Though he has suffered from injuries and off-the-field issues, Michael Floyd is still incredibly talented. The 6'3", 225-pounder is big with great catching and route-running ability.
Larry Fitzgerald might be the NFL's best in two of those three categories. Floyd obviously isn't as awesome as Fitzgerald is, but he is a really similar player. The two wide receivers have the same strengths and negatives to go with their nearly identical size.
NFL Comparison: Charles Tillman
At 6'3", 190 pounds, Dre Kirkpatrick is a terrific athlete with great size. The Alabama star is at his best close to the line of scrimmage and can struggle running downfield.
Charles Tillman spent his entire career playing in Chicago's Cover 2 scheme, where he covered the flats. Tillman, big like Kirkpatrick, is a great tackler, which is one of Kirkpatrick's strengths.
NFL Comparison: Trevor Pryce
Throughout his career, Trevor Pryce was a solid, but rarely great pass-rusher. Pryce played in both 4-3 and 3-4 schemes, and he was incredibly versatile, playing mostly as a left end.
Some people think Quinton Coples can develop into an elite pass-rusher, but I don't see it. The 6'6", 281-pounder is strong against the run and solid enough to beat right tackles as a pass-rusher. The North Carolina star is a left end—maybe a great one—but nothing more.
NFL Comparison: Marcus Stroud
In his youth, Marcus Stroud was a tremendous athlete. Stroud was always a more power-oriented player, but he weighed in at 6'6", 310 pounds—not exactly huge.
Michael Brockers weighs in at only 6'6", 306 pounds, but otherwise, the two might as well be identical. Though the LSU star is probably better suited in a 3-4 defense, he can easily play in a 4-3 scheme like Stroud did for many years.
NFL Comparison: Jeremy Maclin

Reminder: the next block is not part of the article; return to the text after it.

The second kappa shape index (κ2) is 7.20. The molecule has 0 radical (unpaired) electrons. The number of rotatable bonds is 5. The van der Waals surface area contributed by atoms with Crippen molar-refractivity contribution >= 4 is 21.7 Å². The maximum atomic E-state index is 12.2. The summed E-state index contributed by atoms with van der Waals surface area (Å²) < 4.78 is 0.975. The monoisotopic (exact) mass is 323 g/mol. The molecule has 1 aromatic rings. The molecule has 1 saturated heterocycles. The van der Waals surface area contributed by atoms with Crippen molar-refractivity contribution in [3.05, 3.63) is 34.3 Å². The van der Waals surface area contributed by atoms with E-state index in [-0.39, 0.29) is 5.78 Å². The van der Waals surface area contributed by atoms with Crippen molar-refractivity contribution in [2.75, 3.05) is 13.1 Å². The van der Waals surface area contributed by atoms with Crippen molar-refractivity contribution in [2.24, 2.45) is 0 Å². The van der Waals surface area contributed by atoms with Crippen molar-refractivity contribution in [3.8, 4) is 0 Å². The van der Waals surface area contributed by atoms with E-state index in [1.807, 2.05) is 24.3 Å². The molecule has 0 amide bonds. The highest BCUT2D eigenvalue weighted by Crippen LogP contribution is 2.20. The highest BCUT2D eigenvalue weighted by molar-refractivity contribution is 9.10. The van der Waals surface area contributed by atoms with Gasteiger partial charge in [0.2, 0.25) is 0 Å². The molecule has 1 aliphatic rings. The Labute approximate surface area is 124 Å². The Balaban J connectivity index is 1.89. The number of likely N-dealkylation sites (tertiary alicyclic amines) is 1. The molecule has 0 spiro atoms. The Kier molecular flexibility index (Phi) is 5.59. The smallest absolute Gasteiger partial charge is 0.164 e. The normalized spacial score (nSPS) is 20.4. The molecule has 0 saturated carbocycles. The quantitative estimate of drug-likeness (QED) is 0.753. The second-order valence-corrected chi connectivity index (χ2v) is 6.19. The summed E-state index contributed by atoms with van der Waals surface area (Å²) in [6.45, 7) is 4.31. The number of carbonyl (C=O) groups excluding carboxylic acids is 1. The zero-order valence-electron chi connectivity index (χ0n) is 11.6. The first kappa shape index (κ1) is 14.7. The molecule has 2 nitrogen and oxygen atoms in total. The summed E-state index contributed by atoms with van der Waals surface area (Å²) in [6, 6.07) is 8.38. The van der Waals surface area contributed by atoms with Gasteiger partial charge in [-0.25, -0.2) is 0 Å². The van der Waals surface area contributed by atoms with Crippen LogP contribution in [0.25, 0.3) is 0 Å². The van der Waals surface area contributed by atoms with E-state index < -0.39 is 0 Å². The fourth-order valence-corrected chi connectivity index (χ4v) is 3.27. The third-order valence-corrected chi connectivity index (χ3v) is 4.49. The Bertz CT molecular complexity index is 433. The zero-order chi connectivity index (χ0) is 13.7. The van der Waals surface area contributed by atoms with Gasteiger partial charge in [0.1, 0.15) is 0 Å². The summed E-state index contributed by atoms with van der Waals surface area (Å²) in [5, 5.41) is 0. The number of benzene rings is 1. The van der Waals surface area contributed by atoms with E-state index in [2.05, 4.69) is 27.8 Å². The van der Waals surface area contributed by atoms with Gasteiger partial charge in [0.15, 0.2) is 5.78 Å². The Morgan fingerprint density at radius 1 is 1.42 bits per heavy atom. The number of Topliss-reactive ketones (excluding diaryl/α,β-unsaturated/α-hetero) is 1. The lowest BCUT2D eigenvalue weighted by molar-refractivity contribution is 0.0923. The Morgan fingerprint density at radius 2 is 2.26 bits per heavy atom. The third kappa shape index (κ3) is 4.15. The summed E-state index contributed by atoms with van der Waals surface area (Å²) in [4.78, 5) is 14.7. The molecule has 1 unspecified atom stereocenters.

Though he isn't overly big at 6'0", 198 pounds, Jeremy Maclin is a complete player for the Eagles The speedster can catch the ball, run vertically and even get a little physical.
Now, Kendall Wright is smaller—about two inches and 10 pounds—but he plays exactly like Maclin does. Wright's best attribute is definitely his speed, but he is far from a one-dimensional player like Maclin's teammate DeSean Jackson is.
NFL Comparison: Shaun Rogers
A massive, 6'5" 350-pound defensive tackle, Dontari Poe could be Shaun Rogers's clone. For years, Rogers has been one of the most talented defensive linemen in the NFL. The big man is incredibly strong, but insanely quick for his size.
Like Rogers, Poe is incredibly talented. The Memphis lineman has moved along the Tigers' defensive line, playing nose tackle and 5-tech. Poe may not be the most refined player ever, but men with his combination of size and athletic ability are rare.
NFL Comparison: Tommie Harris
In his prime, Tommie Harris was unstoppable. The Bears star penetrated the backfield with ease, racking up eight sacks in one season. Harris lived in the backfield; he was unblockable.
Fletcher Cox could be just as good. At 6'4", 295 pounds, Cox is just a little bigger than Harris is while playing with the same burst and quickness. Also like Harris, Cox is pretty well limited to playing 3-tech in the NFL.
NFL Comparison: Chad Greenway
For whatever reason, Chad Greenway doesn't receive as much recognition as he should. The Minnesota linebacker is a tackling machine, but he makes plays too. Greenway isn't elite, but he is easily above-average.
In the NFL, Luke Kuechly will play at middle, not outside, linebacker, but he should play at Greenway's level. Kuechly is fairly athletic, but not enough to dominate. He is, however, smart and instinctive enough to lead an elite defense.
NFL Comparison: Sebastian Vollmer
Prior to the 2011 season, Mike Adams had always been an underachiever for Ohio State. The 6'8", 320-pound left tackle is a phenomenal athlete, but he always appeared lazy and struggled with technique.